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Grassley rejects Democrats' call to haul Sessions back for questions

The Senate Judiciary Committee’s nine Democrats on Friday called for Attorney General Jeff Sessions to return to their panel and explain statements at his confirmation hearing about communicating with Russian officials that were, they said, “at best, incomplete and misleading.”

Judiciary Chairman Chuck Grassley promptly rejected the request.

The letter to Grassley came alongside a request that the Justice Department’s independent inspector general probe Sessions’ Thursday recusal from any investigations related to Russia’s interference in last year’s presidential campaign. The moves underscore Democrats’ plan to ratchet up pressure on the GOP over the growing questions surrounding President Donald Trump’s ties to Moscow.

In their letter to Grassley, the Judiciary Democrats said Sessions “has not explained why he failed to come forward and correct the record before reports of his contacts with Russian Ambassador Sergey Kislyak became public, why there was a delay in recusing himself until those public disclosures, and why he only recused himself with respect to campaign-related investigations and not Russian contacts with the Trump transition team and administration.”

A written response from Sessions, which he has promised, is not sufficient in light of “the seriousness of this matter,” they added.

Soon after, Grassley issued a statement that he would not call Sessions back.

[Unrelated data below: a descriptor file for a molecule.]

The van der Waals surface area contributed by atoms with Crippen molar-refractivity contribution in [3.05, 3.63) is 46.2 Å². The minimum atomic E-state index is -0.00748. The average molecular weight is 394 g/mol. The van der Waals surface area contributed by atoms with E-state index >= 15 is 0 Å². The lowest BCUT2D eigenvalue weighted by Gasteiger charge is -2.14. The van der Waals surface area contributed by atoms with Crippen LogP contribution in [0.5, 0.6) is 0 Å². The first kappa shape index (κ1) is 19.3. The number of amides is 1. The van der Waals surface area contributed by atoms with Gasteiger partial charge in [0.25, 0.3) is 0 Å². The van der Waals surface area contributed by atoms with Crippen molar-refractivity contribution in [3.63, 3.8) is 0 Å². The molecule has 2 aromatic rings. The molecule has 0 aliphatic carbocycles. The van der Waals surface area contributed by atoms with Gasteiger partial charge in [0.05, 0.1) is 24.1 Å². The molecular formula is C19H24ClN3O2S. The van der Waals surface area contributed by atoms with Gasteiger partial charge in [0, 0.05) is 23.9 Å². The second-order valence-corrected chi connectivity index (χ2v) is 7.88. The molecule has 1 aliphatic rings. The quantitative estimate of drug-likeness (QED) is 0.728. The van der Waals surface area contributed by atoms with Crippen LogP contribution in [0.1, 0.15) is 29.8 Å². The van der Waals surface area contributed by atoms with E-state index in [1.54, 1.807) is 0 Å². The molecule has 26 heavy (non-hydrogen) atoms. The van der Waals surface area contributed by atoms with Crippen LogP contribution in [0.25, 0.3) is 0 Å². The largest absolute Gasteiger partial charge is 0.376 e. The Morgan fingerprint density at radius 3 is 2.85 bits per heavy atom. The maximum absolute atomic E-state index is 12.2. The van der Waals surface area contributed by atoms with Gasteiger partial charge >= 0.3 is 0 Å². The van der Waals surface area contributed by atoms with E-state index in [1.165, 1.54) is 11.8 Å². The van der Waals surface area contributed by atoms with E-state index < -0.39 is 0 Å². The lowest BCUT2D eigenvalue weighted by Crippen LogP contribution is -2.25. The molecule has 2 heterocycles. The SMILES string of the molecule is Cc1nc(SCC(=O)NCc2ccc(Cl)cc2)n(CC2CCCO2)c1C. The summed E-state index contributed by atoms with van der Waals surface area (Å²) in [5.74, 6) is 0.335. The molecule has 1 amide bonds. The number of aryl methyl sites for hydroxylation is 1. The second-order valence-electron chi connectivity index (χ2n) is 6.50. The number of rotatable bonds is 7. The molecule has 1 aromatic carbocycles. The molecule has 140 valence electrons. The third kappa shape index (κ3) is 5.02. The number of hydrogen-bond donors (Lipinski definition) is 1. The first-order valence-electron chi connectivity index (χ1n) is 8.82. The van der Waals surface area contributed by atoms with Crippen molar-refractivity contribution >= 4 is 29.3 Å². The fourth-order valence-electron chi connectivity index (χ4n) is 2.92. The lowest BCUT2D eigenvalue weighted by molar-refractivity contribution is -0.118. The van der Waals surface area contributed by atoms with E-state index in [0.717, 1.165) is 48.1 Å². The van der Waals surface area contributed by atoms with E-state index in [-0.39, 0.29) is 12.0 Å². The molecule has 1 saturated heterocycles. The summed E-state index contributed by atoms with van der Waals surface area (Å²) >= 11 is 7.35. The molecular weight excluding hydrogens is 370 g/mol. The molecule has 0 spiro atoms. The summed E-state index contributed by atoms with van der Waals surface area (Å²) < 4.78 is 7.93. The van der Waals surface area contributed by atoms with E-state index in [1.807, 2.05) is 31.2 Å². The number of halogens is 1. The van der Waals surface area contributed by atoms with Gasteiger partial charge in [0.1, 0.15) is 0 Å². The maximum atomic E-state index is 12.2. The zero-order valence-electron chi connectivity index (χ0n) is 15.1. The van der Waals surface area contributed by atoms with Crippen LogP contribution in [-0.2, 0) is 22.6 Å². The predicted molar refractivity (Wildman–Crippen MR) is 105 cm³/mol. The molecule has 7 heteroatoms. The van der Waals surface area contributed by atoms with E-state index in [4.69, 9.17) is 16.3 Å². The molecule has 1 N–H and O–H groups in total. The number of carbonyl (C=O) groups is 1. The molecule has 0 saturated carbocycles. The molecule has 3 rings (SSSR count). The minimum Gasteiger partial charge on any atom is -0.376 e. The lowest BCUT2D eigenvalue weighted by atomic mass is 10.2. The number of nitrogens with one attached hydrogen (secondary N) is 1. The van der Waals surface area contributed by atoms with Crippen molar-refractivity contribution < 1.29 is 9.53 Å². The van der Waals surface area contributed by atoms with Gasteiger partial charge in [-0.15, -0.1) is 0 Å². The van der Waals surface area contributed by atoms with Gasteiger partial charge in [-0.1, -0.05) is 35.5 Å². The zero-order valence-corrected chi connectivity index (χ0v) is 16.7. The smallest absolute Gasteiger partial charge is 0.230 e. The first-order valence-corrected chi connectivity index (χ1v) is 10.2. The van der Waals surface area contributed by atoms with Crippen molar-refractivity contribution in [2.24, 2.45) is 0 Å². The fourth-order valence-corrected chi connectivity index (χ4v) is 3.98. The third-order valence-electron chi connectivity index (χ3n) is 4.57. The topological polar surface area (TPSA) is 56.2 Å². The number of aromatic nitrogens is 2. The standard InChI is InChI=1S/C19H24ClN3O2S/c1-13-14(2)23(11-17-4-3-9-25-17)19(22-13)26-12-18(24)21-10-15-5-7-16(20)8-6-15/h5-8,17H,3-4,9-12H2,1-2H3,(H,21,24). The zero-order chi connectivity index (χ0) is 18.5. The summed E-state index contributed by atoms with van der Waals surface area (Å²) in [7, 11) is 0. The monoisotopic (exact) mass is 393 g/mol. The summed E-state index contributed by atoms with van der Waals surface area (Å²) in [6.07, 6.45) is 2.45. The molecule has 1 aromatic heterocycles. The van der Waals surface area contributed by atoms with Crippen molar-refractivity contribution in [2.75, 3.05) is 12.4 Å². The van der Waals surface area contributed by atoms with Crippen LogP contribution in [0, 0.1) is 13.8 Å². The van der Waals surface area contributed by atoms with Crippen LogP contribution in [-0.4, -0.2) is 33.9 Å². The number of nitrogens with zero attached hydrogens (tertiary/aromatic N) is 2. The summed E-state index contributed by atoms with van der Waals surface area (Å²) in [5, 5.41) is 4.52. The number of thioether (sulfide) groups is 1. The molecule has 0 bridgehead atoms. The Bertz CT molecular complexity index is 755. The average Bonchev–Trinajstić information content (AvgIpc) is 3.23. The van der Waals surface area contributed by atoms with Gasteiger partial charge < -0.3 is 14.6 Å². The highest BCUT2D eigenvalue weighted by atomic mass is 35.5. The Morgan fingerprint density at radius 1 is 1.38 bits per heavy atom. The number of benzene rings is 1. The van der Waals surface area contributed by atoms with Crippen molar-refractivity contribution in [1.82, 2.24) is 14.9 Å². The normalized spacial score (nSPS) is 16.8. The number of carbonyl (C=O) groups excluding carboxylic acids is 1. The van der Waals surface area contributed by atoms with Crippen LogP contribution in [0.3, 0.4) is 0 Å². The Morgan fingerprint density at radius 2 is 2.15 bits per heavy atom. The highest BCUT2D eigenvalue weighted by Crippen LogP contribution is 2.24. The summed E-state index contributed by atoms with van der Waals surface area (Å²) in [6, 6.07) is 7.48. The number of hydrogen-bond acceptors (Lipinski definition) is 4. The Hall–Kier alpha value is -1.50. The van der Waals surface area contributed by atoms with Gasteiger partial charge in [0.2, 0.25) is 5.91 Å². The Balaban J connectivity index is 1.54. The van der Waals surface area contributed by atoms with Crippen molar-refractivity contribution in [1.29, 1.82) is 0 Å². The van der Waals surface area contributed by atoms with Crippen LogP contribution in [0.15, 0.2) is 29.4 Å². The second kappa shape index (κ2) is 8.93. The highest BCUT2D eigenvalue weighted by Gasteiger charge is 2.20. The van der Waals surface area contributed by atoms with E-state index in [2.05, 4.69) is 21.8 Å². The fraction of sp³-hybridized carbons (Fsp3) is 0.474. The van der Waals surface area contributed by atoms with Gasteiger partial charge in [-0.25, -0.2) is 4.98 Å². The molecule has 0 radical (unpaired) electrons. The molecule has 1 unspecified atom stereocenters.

“Attorney General Sessions did the right thing by recusing himself, and he did exactly what he said he’d do regarding potential recusals when he was before our committee,” Grassley said. “It’s unfortunate that the Democrats didn’t even have the decency to give him an opportunity to clear up confusion to the statement in writing.”

The former Alabama senator will, however, appear before the committee again in the near future at an annual oversight hearing. The issue will also play a central role in Tuesday’s Judiciary panel confirmation hearing for the No. 2 and No. 3 spots at the Justice Department.

Five Democrats signed onto the request for an inspector general inquiry into Sessions’ recusal, which they hope will touch on any communication Sessions had with the White House before announcing he would step aside from campaign-related probes.

The Democrats also asked the IG to “consider whether and when the Attorney General consulted with ethics officials or others regarding his involvement in these investigations, his contacts with Russian officials, and his testimony before our Committee during the confirmation process.”

Seung Min Kim and Josh Gerstein contributed to this report.

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